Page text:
Matrix’s Expanded Universe Is Still The Year Of The Matrix’s Biggest Legacy
The Year of the Matrix may not have had the positive impact that the Wachowskis likely hoped for, but The Matrix didn’t complete lose its legacy. Despite the fact that The Matrix: Reloaded and The Matrix: Revolutions weren’t nearly as well-received as the original The Matrix, the franchise’s expanded universe was still beneficial in some ways. For example, the games, comics, and animated films that came out of The Matrix franchise were cool additions that added more than they took away. Plus, they inspired other franchises that have, as a result, kept The Matrix alive into the 2020s.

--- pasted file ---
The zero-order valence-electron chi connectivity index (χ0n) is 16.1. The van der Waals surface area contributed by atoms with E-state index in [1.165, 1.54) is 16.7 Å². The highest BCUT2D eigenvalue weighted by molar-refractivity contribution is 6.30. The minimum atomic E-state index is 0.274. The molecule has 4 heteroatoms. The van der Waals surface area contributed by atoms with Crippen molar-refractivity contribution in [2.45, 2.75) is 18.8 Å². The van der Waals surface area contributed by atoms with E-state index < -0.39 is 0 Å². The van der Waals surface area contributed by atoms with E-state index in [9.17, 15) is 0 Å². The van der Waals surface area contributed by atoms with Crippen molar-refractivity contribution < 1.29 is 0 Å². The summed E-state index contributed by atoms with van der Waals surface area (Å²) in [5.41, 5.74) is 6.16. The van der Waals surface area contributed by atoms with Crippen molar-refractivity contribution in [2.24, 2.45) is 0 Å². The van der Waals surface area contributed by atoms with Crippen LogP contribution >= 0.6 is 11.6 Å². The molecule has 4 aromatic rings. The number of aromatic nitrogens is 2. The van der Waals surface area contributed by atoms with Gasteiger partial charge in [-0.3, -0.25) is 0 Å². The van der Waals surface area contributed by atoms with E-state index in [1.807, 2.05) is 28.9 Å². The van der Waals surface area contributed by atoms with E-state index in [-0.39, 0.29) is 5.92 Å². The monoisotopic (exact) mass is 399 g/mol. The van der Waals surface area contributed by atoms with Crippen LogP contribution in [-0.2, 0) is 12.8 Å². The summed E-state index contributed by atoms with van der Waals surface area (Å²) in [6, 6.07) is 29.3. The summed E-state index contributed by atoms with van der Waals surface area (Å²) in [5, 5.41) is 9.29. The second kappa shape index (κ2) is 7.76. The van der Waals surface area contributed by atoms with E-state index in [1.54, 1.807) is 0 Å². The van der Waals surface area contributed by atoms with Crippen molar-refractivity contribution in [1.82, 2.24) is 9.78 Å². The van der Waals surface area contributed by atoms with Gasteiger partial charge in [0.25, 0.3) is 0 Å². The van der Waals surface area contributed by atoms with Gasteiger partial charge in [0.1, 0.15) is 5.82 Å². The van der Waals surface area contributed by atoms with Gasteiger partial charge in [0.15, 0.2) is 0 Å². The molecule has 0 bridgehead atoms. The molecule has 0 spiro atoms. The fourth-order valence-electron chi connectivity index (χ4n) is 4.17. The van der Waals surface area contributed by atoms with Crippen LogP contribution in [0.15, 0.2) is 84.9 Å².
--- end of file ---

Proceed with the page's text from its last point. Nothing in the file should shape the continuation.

All in all, The Matrix franchise was overexpanded in 2003, making it both incredibly popular, but also leading to its downfall. While The Matrix sequels didn’t do much to positively impact the franchise, the other The Matrix properties did help keep the franchise alive and maintain its good legacy. Ultimately, 2003’s the Year of the Matrix likely wasn’t the wisest move for The Matrix franchise, but fortunately, it is still hailed as a respectable and important series of films. This is only exemplified by the 2021 film The Matrix: Resurrections. The Year of the Matrix may have been questionable, but the franchise is still fully intact.